The Role of Firms and Their Analysts with Enron and Global Crossing
GAO-03-511, Mar 17, 2003
In the wake of a series of recent corporate scandals and bankruptcies, the Sarbanes-Oxley Act mandated that GAO study the involvement of investment banks with two companies, Enron and Global Crossing. In this report, the term "investment bank" includes not only securities firms but also those bank holding companies with securities affiliated or business divisions that assist clients in obtaining funds to finance investment projects. Since the activities identified in this report are the subject of ongoing and extensive investigations and litigation by competent authorities, it is not our role to determine the propriety of any of the parties' activities. To help the Congress better understand the activities of investment banks with respect to these companies we agreed to provide publicly available information on the roles investment banks played in designing, executing, and participating in certain structured finance transactions, investment banks' and federal regulators' oversight of these transactions, and the role that the banks' research analysts played with Enron and Global Crossing.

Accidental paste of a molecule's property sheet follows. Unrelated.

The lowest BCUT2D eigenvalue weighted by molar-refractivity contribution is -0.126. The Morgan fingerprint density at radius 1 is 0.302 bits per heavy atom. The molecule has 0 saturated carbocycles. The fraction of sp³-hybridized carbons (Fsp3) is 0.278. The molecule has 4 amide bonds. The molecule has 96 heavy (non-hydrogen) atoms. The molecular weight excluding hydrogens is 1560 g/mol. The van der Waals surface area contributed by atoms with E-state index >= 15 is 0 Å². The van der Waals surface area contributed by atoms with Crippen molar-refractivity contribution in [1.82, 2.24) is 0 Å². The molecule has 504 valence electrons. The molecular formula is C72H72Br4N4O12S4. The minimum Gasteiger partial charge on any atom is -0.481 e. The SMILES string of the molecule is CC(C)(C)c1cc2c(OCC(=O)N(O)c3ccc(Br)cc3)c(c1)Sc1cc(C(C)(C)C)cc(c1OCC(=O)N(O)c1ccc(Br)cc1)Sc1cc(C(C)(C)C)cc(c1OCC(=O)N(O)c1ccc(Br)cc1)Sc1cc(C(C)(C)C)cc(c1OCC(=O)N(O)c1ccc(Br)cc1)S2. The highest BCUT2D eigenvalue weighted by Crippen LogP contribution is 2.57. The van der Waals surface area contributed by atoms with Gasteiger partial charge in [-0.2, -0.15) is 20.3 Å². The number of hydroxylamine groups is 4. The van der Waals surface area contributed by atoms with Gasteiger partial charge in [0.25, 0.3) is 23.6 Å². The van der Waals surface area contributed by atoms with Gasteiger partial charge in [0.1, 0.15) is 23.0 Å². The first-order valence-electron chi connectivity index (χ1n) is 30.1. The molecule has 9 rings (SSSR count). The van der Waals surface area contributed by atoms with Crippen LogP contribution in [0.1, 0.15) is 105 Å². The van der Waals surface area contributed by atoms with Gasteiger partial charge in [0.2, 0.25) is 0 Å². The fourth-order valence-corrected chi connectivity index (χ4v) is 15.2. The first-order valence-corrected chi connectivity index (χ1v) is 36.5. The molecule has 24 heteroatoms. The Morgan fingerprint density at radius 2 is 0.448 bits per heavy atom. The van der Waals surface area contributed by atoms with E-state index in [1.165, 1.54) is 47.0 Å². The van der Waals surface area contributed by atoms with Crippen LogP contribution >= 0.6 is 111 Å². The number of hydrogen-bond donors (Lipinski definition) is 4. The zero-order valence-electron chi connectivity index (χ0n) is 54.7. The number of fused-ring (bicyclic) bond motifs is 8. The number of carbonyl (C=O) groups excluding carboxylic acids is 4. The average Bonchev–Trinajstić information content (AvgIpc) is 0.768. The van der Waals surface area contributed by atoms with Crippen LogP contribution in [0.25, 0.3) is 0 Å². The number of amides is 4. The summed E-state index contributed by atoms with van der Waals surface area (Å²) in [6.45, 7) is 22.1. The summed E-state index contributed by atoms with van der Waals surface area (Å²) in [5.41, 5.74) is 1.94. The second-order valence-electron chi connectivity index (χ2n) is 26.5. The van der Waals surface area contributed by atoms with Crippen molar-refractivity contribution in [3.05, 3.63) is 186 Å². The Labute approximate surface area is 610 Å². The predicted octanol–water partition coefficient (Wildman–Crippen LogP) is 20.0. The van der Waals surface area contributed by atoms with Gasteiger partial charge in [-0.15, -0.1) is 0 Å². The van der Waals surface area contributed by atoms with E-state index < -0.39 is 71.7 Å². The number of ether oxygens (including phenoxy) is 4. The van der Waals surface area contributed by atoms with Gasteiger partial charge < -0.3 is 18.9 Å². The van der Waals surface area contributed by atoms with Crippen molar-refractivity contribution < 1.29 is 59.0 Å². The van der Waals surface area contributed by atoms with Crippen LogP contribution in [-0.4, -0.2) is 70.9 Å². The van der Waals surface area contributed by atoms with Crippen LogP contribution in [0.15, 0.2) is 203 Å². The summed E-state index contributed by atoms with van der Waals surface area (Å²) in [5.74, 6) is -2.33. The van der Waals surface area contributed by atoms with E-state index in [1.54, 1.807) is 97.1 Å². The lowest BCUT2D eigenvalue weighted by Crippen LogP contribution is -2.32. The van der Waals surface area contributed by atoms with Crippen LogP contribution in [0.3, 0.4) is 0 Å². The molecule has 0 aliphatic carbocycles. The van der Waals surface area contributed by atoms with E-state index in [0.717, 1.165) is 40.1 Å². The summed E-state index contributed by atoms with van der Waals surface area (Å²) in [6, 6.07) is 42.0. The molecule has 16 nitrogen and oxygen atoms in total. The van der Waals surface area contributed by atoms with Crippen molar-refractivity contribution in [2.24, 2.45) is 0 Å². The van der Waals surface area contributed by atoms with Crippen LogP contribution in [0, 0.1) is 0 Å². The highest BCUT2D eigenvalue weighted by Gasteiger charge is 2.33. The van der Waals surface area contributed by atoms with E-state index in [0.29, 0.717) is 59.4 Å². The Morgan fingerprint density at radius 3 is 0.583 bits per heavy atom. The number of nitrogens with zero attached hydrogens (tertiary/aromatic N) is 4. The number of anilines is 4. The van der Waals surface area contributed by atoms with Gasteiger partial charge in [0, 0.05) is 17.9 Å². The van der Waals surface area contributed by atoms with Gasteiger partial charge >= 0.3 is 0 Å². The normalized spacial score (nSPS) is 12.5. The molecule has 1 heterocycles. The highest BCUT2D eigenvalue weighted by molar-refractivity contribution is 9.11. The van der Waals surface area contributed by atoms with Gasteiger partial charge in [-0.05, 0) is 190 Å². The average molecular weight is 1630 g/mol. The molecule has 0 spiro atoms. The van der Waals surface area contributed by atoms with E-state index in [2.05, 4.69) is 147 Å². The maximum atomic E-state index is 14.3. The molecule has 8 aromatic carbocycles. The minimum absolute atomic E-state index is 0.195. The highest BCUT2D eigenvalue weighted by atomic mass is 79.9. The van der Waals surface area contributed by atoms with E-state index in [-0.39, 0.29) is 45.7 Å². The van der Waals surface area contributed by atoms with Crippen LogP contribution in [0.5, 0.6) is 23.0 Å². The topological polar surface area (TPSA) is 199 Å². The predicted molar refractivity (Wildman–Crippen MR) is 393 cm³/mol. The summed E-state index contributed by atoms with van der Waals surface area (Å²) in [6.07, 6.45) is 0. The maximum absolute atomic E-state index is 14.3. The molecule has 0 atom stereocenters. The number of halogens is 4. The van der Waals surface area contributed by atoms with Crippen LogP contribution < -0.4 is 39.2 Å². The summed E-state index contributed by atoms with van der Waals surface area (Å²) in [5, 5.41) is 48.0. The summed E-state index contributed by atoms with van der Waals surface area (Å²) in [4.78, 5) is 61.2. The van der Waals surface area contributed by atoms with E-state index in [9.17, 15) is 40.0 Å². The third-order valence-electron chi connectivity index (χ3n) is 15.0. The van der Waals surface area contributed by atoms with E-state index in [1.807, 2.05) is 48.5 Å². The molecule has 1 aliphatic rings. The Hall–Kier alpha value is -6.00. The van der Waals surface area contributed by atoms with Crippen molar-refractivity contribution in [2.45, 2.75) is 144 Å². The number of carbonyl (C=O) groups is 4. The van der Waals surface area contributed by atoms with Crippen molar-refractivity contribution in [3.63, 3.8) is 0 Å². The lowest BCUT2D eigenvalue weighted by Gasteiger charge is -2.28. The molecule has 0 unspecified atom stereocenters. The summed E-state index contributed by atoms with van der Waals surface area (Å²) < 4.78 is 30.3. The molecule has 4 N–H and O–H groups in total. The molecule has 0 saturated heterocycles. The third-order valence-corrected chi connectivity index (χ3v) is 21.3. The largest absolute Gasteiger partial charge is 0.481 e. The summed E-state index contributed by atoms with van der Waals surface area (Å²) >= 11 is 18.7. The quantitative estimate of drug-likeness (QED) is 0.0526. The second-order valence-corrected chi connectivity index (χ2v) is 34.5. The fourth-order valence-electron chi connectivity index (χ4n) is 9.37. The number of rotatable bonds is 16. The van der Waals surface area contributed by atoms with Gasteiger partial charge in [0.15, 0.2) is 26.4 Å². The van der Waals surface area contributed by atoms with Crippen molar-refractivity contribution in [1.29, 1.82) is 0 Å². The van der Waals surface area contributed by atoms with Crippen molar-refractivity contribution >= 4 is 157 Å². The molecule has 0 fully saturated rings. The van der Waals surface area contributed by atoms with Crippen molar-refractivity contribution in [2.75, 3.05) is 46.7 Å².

Certain investment banks facilitated and participated in complex financial transactios with Enron despite allegedly knowing that the intent of the transactions was to manipulate and obscure Enron's true financial condition. The investment banks involved in the transactions we reviewed contended that their actions were appropriate and that Enron had not revealed its true purpose in obtaining their assistance. While investment banks are not responsible for the financial reporting of their clients, if it is proven that the investment banks knowingly assisted Enron in engaging in securities law violations, SEC has the authority to take legal action against them. Oversight responsibility for the investment banks' part in these transactions lay with both the banks themselves and the federal regulators. Investment banks told us that they had vetted transactions involving Enron through their risk management and internal control systems. Since Enron's collapse, these firms reportedly have been taking some steps to strengthen their internal controls, in part because they are now more sensitive to reputation risk. Federal financial regulators noted that before Enron's collapse they had not viewed structured transactions with investment-grade counterparties as particularly high risk in their exams. They subsequently are refining their approach to supervising structured transactions, and bank regulators now plan to include more transactions in their exams. Regulators are currently conducting targeted reviews of structured finance transactions at large firms and plan to develop guidance or best practices that clarify their expectations for sound control and oversight mechanisms. In the wake of the scandals, research analysts at investment banks who made favorable recommendations for failed firms have also come under public scrutiny. Investment banks allegedly pressured analysts covering Enron and Global Crossing to give investors favorable or misleading investment recommendations in order to keep or win lucrative work from the companies, creating serious conflicts of interest. Although the investment banks denied the allegations, several have been investigated by regulators and involved in litigation about conflicts of interest between their research and investment banking departments. Certain federal regulators and self-regulatory organizations have all adopted additional regulations addressing such conflicts. Although investment banks are not typically responsible for their client's accounting, it is a violation of law to facilitate transactions that an investment bank knows will materially misstate the client's financial statements. Since investment banks may be tempted to participate in profitable but questionable transactions, it is especially important that regulators be alert to this and be ready to use their enforcement tools to deter such actions. We are encouraged that investment banks and regulators are strengthening their oversight of the appropriateness of transactions, but it is too soon to evaluate the effectiveness of reforms.